13 Reasons to Use this Wicked Herbal Remedy

by Todd Walker

What if wicked chickens laid deviled eggs?

That’s probably not going to happen. But then again, Monsanto hasn’t tried – yet.

Either way, here’s a wicked sounding herbal remedy that you should consider adding to your home apothecary.

Witch Hazel

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Witch hazel is a common flowering shrub found in North America. The witchy name came about by its limbs being used in divining, dowsing, or witching for water. A dowser would use a witching wand made out of a stick or branch of witch hazel to find a vein of water underneath the earth. Finding water by witching is still used today.

This practice was considered witchcraft by some religious folk. Whatever your beliefs on witches and magic, this scary sounding plant actually offers many healing qualities.

Here’s 13 of the wicked good benefits of using witch hazel:

NOTE: Witch hazel tinctures made from the plant can be ingested in small amounts. However, the witch hazel on the drug store shelves contains isopropyl alcohol and should never be used internally.

A.) Acne. The leaves, twigs, and bark of the plant are loaded with tannins which act as an astringent. When applied to the skin they help tighten and dry skin.

B.) Hemorrhoids are a pain in the arse! Witch hazel is one of the main ingredients in Preparation H because it works so well to shrink blood vessels. When the SHTF and your run out of over the counter medication, this herbal remedy will be your bottom’s new best friend.

C.) Sore throat and laryngitis. Gargle with a mixture of WH and cloves to relieve and heal sore throats. Again, NOT the drug store kind!

D.) Teething babies with diaper rash. WH will help sooth both ends of your baby.

E.) Bruises, bumps, and sprains. Soak a cloth with WH and wrap it around a bruise overnight to reduce swelling and discoloration. Test your skins reaction before applying any new herbal remedy.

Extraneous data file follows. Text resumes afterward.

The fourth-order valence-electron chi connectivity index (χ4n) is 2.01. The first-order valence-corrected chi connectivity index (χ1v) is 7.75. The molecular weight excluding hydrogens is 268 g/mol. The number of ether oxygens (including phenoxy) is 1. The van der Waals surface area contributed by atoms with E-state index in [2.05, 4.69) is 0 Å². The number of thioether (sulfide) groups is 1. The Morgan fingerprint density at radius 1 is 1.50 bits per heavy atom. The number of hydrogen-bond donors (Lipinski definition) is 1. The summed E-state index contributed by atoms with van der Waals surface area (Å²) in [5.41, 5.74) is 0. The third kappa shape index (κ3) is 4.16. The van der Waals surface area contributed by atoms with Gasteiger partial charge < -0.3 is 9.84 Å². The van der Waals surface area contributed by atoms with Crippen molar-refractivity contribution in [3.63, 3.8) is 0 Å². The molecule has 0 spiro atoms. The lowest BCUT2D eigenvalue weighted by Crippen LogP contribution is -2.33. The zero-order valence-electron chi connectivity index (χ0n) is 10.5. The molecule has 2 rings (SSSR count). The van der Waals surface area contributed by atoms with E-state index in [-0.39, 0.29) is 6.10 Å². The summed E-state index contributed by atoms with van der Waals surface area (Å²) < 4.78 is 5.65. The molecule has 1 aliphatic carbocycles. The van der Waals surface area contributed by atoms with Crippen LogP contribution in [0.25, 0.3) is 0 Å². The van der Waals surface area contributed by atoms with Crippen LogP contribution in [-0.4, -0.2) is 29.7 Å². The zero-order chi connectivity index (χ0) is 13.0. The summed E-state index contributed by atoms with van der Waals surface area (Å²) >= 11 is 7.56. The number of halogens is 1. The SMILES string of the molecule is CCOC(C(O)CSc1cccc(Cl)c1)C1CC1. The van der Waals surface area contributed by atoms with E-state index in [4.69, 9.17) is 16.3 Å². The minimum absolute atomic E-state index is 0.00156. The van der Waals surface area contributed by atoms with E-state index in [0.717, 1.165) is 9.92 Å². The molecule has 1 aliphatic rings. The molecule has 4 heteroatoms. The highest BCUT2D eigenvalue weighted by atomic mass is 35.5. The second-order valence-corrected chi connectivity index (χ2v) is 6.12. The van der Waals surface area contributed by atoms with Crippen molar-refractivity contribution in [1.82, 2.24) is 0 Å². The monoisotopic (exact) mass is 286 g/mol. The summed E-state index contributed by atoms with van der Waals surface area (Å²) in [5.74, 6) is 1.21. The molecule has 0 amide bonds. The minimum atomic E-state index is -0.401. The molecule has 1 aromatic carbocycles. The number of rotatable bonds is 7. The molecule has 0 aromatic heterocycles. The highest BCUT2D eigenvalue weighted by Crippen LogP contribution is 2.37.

F.) Bleeding. Minor internal bleeding (ulcers and gums) can be treated with WH. Some doctors prescribe WH to help stop bleeding after surgery when appropriate.

G.) Cleanse wounds and reduce inflammation. On my last tattoo, I asked the my artist what he was applying on my tat. Witch hazel. It works as an antiseptic and anti-inflammatory. Use WH on minor scrapes and cuts on your body.

H.) Diarrhea from stomach flu and irritated bowel. Make a sipping tea with WH. Add some mint for taste.

I.) Itchy skin. From poison ivy to sun burn, apply witch hazel to stop the itching. Bug and spider bites respond well to WH, too.

J.) Shaving aid. WH stops razor burn. Styptic pencils contain astringents and use the same properties found in WH to stop bleeding.

K.) Fever. Apply a damp cloth with WH to the forehead or back of the neck to help break a fever. I’ve never tried this, but lots of people swear by this trick.

L.) Swimmers ear. This one I’ve tried. As a kid, my brother and I spent lots of time in the water and got swimmers ear often. Mama would stick a cotton ball soaked in WH in our affected ear(s) to wick the moisture.

M.) Dry and cracked hands. Though it removes oils, the astringent properties also seal moisture in the skin. Use it on your hands when they begin to show signs of cracking from hoeing on your homestead.

Here are two DiY recipe for witch hazel extract: The Mountain Rose Blog and New Life on a Homestead if you’re interested.

Witch hazel is one of the few remaining American medicinal plants allowed by the FDA in over the counter drugs. Our earliest American pioneers knew the effectiveness of witch hazel for all manner of ailment and illness – even without the Food and Drug Administration’s stamp of approval. And they stocked it in their home apothecaries and covered wagons.

How about you? Got any good witch hazel stories? Share them if you’d like in the comment section.

Doing the stuff,

Todd

P.S.

This information is solely for educational purposes. IT IS NOT MEDICAL ADVICE.  I am not a licensed physician, just sharing information, folks. Do your own due diligence before using any herbal remedy.

 

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Categories: Bushcraft, Herbal Remedies, Homeopathy, Medical, Wildcrafting | Tags: , , | 1 Comment

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